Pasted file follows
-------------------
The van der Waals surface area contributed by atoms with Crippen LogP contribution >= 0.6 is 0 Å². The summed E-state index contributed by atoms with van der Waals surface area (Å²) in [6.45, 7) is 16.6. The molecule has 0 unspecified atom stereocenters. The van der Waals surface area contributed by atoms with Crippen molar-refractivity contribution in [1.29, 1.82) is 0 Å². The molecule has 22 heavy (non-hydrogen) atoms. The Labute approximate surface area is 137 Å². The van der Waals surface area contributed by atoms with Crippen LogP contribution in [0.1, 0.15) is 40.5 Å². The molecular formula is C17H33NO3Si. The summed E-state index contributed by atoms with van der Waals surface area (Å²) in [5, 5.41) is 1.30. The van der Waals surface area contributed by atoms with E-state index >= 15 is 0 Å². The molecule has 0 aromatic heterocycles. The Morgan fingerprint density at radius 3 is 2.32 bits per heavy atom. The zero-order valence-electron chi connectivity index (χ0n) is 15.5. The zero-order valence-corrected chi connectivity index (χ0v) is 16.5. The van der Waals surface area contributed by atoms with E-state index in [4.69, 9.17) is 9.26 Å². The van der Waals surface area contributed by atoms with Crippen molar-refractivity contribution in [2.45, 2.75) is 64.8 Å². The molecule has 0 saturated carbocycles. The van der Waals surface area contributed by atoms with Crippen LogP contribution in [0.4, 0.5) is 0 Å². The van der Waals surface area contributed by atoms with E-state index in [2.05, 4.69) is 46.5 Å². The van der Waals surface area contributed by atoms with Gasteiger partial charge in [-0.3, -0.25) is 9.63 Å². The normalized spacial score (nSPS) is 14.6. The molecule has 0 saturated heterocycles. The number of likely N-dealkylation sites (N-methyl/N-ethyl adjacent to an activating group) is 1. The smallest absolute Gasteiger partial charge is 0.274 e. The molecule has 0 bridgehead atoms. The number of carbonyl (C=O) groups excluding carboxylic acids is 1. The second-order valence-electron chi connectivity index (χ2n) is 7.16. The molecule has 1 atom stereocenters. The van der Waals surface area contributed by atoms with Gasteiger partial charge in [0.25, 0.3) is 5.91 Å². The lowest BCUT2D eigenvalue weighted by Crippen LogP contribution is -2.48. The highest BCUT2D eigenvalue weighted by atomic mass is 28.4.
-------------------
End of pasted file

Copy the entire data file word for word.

The van der Waals surface area contributed by atoms with Crippen LogP contribution >= 0.6 is 0 Å². The summed E-state index contributed by atoms with van der Waals surface area (Å²) in [6.45, 7) is 16.6. The molecule has 0 unspecified atom stereocenters. The van der Waals surface area contributed by atoms with Crippen molar-refractivity contribution in [1.29, 1.82) is 0 Å². The molecule has 22 heavy (non-hydrogen) atoms. The Labute approximate surface area is 137 Å². The van der Waals surface area contributed by atoms with Crippen LogP contribution in [0.1, 0.15) is 40.5 Å². The molecular formula is C17H33NO3Si. The summed E-state index contributed by atoms with van der Waals surface area (Å²) in [5, 5.41) is 1.30. The van der Waals surface area contributed by atoms with E-state index >= 15 is 0 Å². The molecule has 0 aromatic heterocycles. The Morgan fingerprint density at radius 3 is 2.32 bits per heavy atom. The zero-order valence-electron chi connectivity index (χ0n) is 15.5. The zero-order valence-corrected chi connectivity index (χ0v) is 16.5. The van der Waals surface area contributed by atoms with E-state index in [4.69, 9.17) is 9.26 Å². The van der Waals surface area contributed by atoms with Crippen molar-refractivity contribution in [2.45, 2.75) is 64.8 Å². The molecule has 0 saturated carbocycles. The van der Waals surface area contributed by atoms with Crippen LogP contribution in [0.4, 0.5) is 0 Å². The van der Waals surface area contributed by atoms with E-state index in [2.05, 4.69) is 46.5 Å². The van der Waals surface area contributed by atoms with Gasteiger partial charge in [-0.3, -0.25) is 9.63 Å². The normalized spacial score (nSPS) is 14.6. The molecule has 0 saturated heterocycles. The number of likely N-dealkylation sites (N-methyl/N-ethyl adjacent to an activating group) is 1. The smallest absolute Gasteiger partial charge is 0.274 e. The molecule has 0 bridgehead atoms. The number of carbonyl (C=O) groups excluding carboxylic acids is 1. The second-order valence-electron chi connectivity index (χ2n) is 7.16. The molecule has 1 atom stereocenters. The van der Waals surface area contributed by atoms with Gasteiger partial charge in [0.25, 0.3) is 5.91 Å². The lowest BCUT2D eigenvalue weighted by Crippen LogP contribution is -2.48. The highest BCUT2D eigenvalue weighted by atomic mass is 28.4.